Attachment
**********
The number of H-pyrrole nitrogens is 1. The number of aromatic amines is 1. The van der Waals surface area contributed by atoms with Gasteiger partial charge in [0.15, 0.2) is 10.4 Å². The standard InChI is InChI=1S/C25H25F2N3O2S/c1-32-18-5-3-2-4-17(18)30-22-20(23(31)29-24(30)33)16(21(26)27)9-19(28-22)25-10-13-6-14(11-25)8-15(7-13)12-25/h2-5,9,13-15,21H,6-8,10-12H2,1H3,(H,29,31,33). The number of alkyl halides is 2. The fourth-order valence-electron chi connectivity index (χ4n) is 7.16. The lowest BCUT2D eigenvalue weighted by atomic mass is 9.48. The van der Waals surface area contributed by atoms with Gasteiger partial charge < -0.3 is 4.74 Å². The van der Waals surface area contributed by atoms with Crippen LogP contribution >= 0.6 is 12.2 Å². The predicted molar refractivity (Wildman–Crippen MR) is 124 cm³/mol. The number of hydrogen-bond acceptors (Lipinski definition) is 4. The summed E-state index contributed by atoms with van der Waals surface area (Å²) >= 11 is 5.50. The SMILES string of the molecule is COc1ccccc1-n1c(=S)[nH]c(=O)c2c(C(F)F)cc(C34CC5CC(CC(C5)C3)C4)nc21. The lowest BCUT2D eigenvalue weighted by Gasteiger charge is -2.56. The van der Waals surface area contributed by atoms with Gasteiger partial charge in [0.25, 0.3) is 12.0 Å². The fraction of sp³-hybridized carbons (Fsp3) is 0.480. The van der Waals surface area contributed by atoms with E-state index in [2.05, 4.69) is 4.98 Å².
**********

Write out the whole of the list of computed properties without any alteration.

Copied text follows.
The number of H-pyrrole nitrogens is 1. The number of aromatic amines is 1. The van der Waals surface area contributed by atoms with Gasteiger partial charge in [0.15, 0.2) is 10.4 Å². The standard InChI is InChI=1S/C25H25F2N3O2S/c1-32-18-5-3-2-4-17(18)30-22-20(23(31)29-24(30)33)16(21(26)27)9-19(28-22)25-10-13-6-14(11-25)8-15(7-13)12-25/h2-5,9,13-15,21H,6-8,10-12H2,1H3,(H,29,31,33). The number of alkyl halides is 2. The fourth-order valence-electron chi connectivity index (χ4n) is 7.16. The lowest BCUT2D eigenvalue weighted by atomic mass is 9.48. The van der Waals surface area contributed by atoms with Gasteiger partial charge < -0.3 is 4.74 Å². The van der Waals surface area contributed by atoms with Crippen LogP contribution >= 0.6 is 12.2 Å². The predicted molar refractivity (Wildman–Crippen MR) is 124 cm³/mol. The number of hydrogen-bond acceptors (Lipinski definition) is 4. The summed E-state index contributed by atoms with van der Waals surface area (Å²) >= 11 is 5.50. The SMILES string of the molecule is COc1ccccc1-n1c(=S)[nH]c(=O)c2c(C(F)F)cc(C34CC5CC(CC(C5)C3)C4)nc21. The lowest BCUT2D eigenvalue weighted by Gasteiger charge is -2.56. The van der Waals surface area contributed by atoms with Gasteiger partial charge in [0.25, 0.3) is 12.0 Å². The fraction of sp³-hybridized carbons (Fsp3) is 0.480. The van der Waals surface area contributed by atoms with E-state index in [2.05, 4.69) is 4.98 Å².